According to the BLS, advanced practice nursing careers include the following:
|Nurse Practitioners||Nurse practitioners conduct medical exams, diagnose many acute illnesses and injuries and prescribe medications.|
|Clinical Nurse Specialists (CNS)||Clinical nurse specialists study nursing care for specific medical areas such as pediatrics, cardiac management, oncology, and others. They may also provide primary care and quality management services.|
|Certified Registered Nurse Anesthetists (CRNA)||CRNAs administer anesthetics to patients and oversee 65 percent of the anesthetics given annually.|
What do you need to do to get an MSN and what can an MSN do for you?
Full-time master's degree programs generally require 18 to 24 months of rigorous study, and some MSN students take advantage of online degree programs to tailor their studies around their personal schedules.
The future for the nursing profession
The nursing shortage trend is likely to continue. Thus, jobs will be plentiful for the foreseeable future despite the BLS-projected increase in the number of RNs and nursing assistants joining the workforce. The number of nurses working in community healthcare rose almost 15 percent over the last decade. In 2004, about 12 percent of registered nurses worked in an outpatient environment, while 6 percent worked in facilities that provided long-term care, the BLS stated. These numbers will continue their upward trajectory as more people gain access to health care insurance and the aged population continues to grow.
The AACN estimated the nation's nursing shortage would reach more than one million nurses by the year 2020. They also stated that every state in the country would be in need of a substantial number of RNs and nursing assistants.
Here's how BLS numbers break down job growth rates from 2012 to 2022 across the different specializations:
- APRNs: 31 percent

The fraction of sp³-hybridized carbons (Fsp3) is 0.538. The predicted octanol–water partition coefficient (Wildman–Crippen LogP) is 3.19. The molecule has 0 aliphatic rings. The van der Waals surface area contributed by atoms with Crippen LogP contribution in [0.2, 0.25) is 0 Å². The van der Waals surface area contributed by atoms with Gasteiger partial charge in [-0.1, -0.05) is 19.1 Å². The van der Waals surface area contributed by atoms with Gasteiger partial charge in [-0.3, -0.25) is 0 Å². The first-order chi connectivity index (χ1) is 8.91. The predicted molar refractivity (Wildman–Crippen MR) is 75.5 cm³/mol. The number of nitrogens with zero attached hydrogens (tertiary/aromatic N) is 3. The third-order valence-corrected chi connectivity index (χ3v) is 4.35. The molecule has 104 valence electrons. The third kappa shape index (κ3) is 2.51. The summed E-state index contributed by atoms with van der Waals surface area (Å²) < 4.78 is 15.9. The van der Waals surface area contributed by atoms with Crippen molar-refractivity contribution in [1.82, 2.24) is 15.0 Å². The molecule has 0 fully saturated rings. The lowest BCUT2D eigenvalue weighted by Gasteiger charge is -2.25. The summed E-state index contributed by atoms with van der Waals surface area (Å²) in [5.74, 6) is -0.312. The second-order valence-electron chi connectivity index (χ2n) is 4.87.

- Nursing Assistants: 21 percent
- LPNs and LVNs: 25 percent
- Registered Nurses: 19 percent
The BLS attributes this potential growth across the board to an aging baby-boomer population, changes in federal law that have increased people's access to health insurance and the fact that APRNs can perform a number of the same services as physicians. And since educating nurses and nursing assistants is the only way to meet the demand, nursing school faculty will also have to address the increased demand for their services. This may lead to expanded opportunities for educators who are qualified to teach the health care professionals of the future.
Who can earn a master of science degree in nursing?
Some students who pursue MSN degrees may already hold a Bachelor of Science in Nursing (BSN). However, there are some nursing schools that allow registered nurses to pursue a BSN concurrently with an MSN. Students can also choose to study for a joint degree in nursing and a related field such as public health or hospital administration.
"Licensed Practical and Licensed Vocational Nurses," U.S. Bureau of Labor Statistics, May 23, 2014, http://www.bls.gov/ooh/healthcare/licensed-practical-and-licensed-vocational-nurses.htm
"Nurse Anesthetists, Nurse Midwives, and Nurse Practitioners," U.S. Bureau of Labor Statistics, May 23, 2014, http://www.bls.gov/ooh/healthcare/nurse-anesthetists-nurse-midwives-and-nurse-practitioners.htm
"Nursing Assistants and Orderlies," U.S. Bureau of Labor Statistics, May 23, 2014, http://www.bls.gov/ooh/healthcare/nursing-assistants.htm
"Registered Nurses," U.S. Bureau of Labor Statistics, May 23, 2014, http://www.bls.gov/ooh/healthcare/registered-nurses.htm
"Enrollment Growth Slows at U.S. Nursing Schools Despite Calls for a More Highly Educated Nursing Workforce." American Association of Colleges of Nursing, August 20, 2014, http://www.aacn.nche.edu/news/articles/2014/slow-enrollment
"Nursing Shortage."American Association of Colleges of Nursing, August 20, 2014, http://www.aacn.nche.edu/media-relations/fact-sheets/nursing-shortage